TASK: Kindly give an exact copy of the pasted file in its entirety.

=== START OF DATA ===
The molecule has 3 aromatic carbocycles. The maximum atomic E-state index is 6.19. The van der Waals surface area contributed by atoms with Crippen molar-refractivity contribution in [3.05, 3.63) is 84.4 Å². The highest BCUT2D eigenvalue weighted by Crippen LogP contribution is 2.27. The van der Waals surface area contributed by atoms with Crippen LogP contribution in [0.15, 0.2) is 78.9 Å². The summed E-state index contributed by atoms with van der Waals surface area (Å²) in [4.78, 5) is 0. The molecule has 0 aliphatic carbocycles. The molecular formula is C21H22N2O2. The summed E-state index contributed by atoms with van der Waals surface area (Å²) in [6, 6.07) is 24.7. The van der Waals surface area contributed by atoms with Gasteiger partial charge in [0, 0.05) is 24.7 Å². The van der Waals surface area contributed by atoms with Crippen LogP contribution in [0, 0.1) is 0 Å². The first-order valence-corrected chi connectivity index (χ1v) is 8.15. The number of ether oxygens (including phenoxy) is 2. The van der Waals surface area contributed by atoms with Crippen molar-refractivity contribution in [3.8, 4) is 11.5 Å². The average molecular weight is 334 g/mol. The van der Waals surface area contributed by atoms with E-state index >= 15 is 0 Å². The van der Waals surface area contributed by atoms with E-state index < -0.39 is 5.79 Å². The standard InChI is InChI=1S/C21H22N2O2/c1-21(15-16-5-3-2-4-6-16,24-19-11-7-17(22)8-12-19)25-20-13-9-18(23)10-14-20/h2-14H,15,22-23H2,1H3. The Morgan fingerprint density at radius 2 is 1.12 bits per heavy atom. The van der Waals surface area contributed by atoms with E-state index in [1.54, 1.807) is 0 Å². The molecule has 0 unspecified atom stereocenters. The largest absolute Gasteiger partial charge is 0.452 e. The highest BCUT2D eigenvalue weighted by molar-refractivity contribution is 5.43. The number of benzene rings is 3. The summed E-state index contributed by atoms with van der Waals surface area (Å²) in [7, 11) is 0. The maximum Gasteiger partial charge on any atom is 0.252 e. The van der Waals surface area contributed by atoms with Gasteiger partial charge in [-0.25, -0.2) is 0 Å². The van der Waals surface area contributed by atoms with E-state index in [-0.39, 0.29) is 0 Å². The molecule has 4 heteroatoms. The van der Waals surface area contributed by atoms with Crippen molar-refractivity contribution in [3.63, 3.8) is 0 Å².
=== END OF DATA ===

The molecule has 3 aromatic carbocycles. The maximum atomic E-state index is 6.19. The van der Waals surface area contributed by atoms with Crippen molar-refractivity contribution in [3.05, 3.63) is 84.4 Å². The highest BCUT2D eigenvalue weighted by Crippen LogP contribution is 2.27. The van der Waals surface area contributed by atoms with Crippen LogP contribution in [0.15, 0.2) is 78.9 Å². The summed E-state index contributed by atoms with van der Waals surface area (Å²) in [4.78, 5) is 0. The molecule has 0 aliphatic carbocycles. The molecular formula is C21H22N2O2. The summed E-state index contributed by atoms with van der Waals surface area (Å²) in [6, 6.07) is 24.7. The van der Waals surface area contributed by atoms with Gasteiger partial charge in [0, 0.05) is 24.7 Å². The van der Waals surface area contributed by atoms with Crippen LogP contribution in [0, 0.1) is 0 Å². The first-order valence-corrected chi connectivity index (χ1v) is 8.15. The number of ether oxygens (including phenoxy) is 2. The van der Waals surface area contributed by atoms with Crippen molar-refractivity contribution in [3.8, 4) is 11.5 Å². The average molecular weight is 334 g/mol. The van der Waals surface area contributed by atoms with E-state index >= 15 is 0 Å². The van der Waals surface area contributed by atoms with E-state index < -0.39 is 5.79 Å². The standard InChI is InChI=1S/C21H22N2O2/c1-21(15-16-5-3-2-4-6-16,24-19-11-7-17(22)8-12-19)25-20-13-9-18(23)10-14-20/h2-14H,15,22-23H2,1H3. The Morgan fingerprint density at radius 2 is 1.12 bits per heavy atom. The van der Waals surface area contributed by atoms with E-state index in [1.54, 1.807) is 0 Å². The molecule has 0 unspecified atom stereocenters. The largest absolute Gasteiger partial charge is 0.452 e. The highest BCUT2D eigenvalue weighted by molar-refractivity contribution is 5.43. The number of benzene rings is 3. The summed E-state index contributed by atoms with van der Waals surface area (Å²) in [7, 11) is 0. The maximum Gasteiger partial charge on any atom is 0.252 e. The van der Waals surface area contributed by atoms with Gasteiger partial charge in [-0.25, -0.2) is 0 Å². The van der Waals surface area contributed by atoms with E-state index in [-0.39, 0.29) is 0 Å². The molecule has 4 heteroatoms. The van der Waals surface area contributed by atoms with Crippen molar-refractivity contribution in [3.63, 3.8) is 0 Å².